Sigma Chi honored with receiving national award
By Brendan Raleigh, News Editor
Gettysburg’s Sigma Chi chapter won its fifth consecutive Peterson Award last month, earning the highest score in the entire fraternity, both in America and Canada. The Theta Chapter of Sigma Chi was one of only 5 of the 243 chapters to win the Peterson “Gold” Award, which requires a score of 97% or higher in the evaluation.
The Peterson is awarded based on the chapter’s recruitment numbers, financial stability, record keeping, grades and ritual performance. This is not even the first time that the Theta chapter has been the highest rated in the organization; in 2012, the Gettysburg brothers also received the highest overall score with a 99.7 out of 100.
“The groundwork was there,” said Theta chapter President Matthew Nadler. “The most important part after that was strong leadership and strong recruitment to ensure the right type of guys are coming in to the chapter.”
“At the end of the day, it all comes down to how hard the brothers are willing to work to keep this place functioning as highly as it is,” Nadler added.
Professor Jennifer Bloomquist, the chapter’s advisor, expressed her belief that Theta had labored to earn such distinction.
“Our chapter has worked really hard over the past couple of years to distinguish themselves in many ways, both on campus and at the national level,” said Bloomquist “I’m incredibly proud of them.”
In addition to the Peterson award, Gettysburg’s Sigma Chi brothers were also awarded $1,000 for an honorable mention for their risk management plans.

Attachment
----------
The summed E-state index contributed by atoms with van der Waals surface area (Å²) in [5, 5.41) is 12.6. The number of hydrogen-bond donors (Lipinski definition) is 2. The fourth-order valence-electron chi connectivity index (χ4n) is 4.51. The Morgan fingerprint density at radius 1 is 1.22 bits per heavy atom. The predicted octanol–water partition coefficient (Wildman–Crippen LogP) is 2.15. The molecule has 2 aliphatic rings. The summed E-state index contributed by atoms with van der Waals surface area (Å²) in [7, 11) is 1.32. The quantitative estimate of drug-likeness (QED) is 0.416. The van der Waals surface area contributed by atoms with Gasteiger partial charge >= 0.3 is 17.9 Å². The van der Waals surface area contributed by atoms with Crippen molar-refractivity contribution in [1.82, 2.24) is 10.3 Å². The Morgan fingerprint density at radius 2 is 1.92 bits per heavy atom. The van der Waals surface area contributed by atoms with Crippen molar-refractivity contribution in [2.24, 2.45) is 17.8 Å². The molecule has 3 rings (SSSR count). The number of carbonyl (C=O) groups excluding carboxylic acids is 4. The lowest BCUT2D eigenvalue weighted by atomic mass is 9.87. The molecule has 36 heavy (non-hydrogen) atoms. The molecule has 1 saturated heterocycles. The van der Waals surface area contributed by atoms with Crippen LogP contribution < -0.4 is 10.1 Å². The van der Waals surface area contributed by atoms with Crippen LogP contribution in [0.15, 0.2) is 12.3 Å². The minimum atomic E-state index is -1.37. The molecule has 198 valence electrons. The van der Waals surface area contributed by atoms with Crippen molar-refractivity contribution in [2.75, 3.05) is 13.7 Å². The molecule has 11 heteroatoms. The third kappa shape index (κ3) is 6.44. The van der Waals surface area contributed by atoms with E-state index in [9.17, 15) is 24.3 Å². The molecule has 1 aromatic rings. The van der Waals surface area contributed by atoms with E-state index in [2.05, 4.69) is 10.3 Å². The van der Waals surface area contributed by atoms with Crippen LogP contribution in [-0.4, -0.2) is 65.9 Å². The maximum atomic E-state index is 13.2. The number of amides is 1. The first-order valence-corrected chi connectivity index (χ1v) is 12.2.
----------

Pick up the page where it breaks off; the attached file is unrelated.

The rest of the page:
The house has not yet decided what to do with the award money, though they are looking to make the house safer and more enjoyable for those in attendance.
Despite their remarkable rankings, Gettysburg’s chapter of Sigma Chi is still relatively new, having returned in 2009 after being kicked off campus in 2005.
In addition to the choices in recruitment, Nadler partially attributes this turn- around to the chapter’s advisors.
“We are lucky to have 2 incredible alumni advisors who have helped us every step of the way,” said Nadler. “Richard Krisch and Joe Santacroce, his assistant, […] have been aiding us in everything from keeping the chapter functioning well to facilitating retreats to ensuring strong future performance in all areas, especially recruitment.” The chapter was also able to stand out in fundraising events, such as the Derby Days fundraiser, which brought in $10,000 thanks to some retooling and, as Nadler stated, “some brilliance from the then-Philanthropy Chair Eric Lee.” This more than doubled the turnout from previous years and put the Theta chapter on par with schools that are significantly larger than Gettysburg.
This success was repeated last year with Philanthropy Chair, Dave Byerley, as well, and the fraternity hopes to continue increasing the fundraising amounts throughout the year.